1-Which marathon prep should I choose for my first marathon?
For a first experience, the time on the half marathon (21km) is the most suitable reference.
The running time of this half-marathon will give you a more or less precise idea of your time on a marathon and will help you choose your training program.
However, you must be careful because each runner reacts differently when the distance is doubled (the marathon distance is 42 km), so the loss of speed will be more or less important according to the qualities of adaptation.
Therefore, to run a first marathon, it is preferable to choose a wider plan in terms of time.
For example: if you have run your half marathon in 1h45, the choice of a training plan for a first marathon in 4 hours seems totally feasible.
However, you don’t necessarily take into account the possible difficulties that may arise on the day of the marathon.
So, it is more reasonable to make a plan in 4h15 in order to be sure to achieve it.
In addition, check your schedule for the next 8 to 12 weeks (there are indeed marathon training plans of 8 weeks, 10 weeks and 12 weeks), in order to adapt your training schedule to your personal and professional constraints.
2-Can I really last 42km after this plan?
For your first experience, the goal is to finish the marathon. It’s perfectly normal to be impressed by the distance you have to cover but there’s no need to stress.
Above all, it is important to run with pleasure and without pressure.
Once your running training plan is established, you need to be positive. During your first marathon, don’t hesitate to alternate running and walking if necessary.
3– What should I do if I feel that I am not trained enough?
Don’t doubt the quality of your preparation, reassure yourself by re-reading your marathon training plan.
You will then see that you have been accumulating kilometers for weeks. Overtraining is your enemy.
Your marathon training must promote progressiveness and recovery in order to help you cross the finish line of your race serenely.
It is normal to have doubts before the race, but don’t forget your best ally, which will be a two-week recovery period before the race.
4-What is the recovery period?
Before your first marathon, you need about two weeks of recovery (sharpening) to reduce the fatigue accumulated during intensive training. This pre-competitive period is essential for a successful marathon.
During the recovery period, it will be necessary to reduce the volume of training so as not to exhaust your body and let it recover enough energy for the race.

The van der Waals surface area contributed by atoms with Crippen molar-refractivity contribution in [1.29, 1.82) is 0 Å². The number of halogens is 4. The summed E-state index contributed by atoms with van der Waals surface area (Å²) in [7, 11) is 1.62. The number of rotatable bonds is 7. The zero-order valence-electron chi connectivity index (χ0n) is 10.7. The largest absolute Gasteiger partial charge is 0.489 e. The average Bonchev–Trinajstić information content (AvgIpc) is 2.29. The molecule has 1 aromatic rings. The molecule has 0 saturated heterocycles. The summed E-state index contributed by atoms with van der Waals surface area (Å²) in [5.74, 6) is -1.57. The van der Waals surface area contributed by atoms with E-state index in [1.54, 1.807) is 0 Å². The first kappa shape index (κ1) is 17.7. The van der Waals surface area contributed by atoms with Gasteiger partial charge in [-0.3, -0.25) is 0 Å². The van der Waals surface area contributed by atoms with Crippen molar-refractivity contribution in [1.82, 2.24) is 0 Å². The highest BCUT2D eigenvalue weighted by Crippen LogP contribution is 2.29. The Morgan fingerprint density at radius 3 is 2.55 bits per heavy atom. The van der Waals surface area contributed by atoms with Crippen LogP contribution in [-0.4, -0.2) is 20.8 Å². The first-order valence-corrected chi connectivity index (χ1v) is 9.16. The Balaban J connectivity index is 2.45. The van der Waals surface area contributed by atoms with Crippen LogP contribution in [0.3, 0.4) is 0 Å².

For example, if you are used to running 100 kilometers, only 50 kilometers will be enough.
On the other hand, you should not reduce the frequency of workouts established at the base by the training plan. (This recovery period is integrated into the Jiwok marathon training).
5-Can I be reassured by the fact that I’m going on several long outings?
Running 42 kilometers or more can reassure you, but it is not necessarily good for you. In fact, by doing so, you will accumulate fatigue at the very moment when you need to store a maximum of energy.
If you still want to do some long-distance outings, make sure you don’t do them during your recovery period, otherwise you might get tired before your race.
Keep 15 days of recovery time to have a better chance of success in your race (Recovery during your marathon training is really important).
6-How can I avoid fatigue during my marathon preparation?
In order to prepare a marathon, you must first of all respect the preparation plan that alternates sessions and recovery.
Avoid doing two intensive sessions two days in a row, because after a strenuous session, you need to regain your endurance.
In addition, make sure you get a good night’s sleep by going to bed and waking up at set times during the 8 to 12 weeks of your preparation.
Despite this, if you feel abnormally tired, cancel your session.
Know that your preparation will not be altered, on the contrary, you will leave rested, re-motivated and regenerated.
7-Sleep problems before the race, what to do?
Disturbed sleep is a completely normal effect. It is largely due to the state of excitement you are in, but also to stress.
The controlled dosage of your efforts as well as a healthy lifestyle throughout your preparation should allow you to be in shape.
However, if sleep does not come, do not force yourself to stay in bed !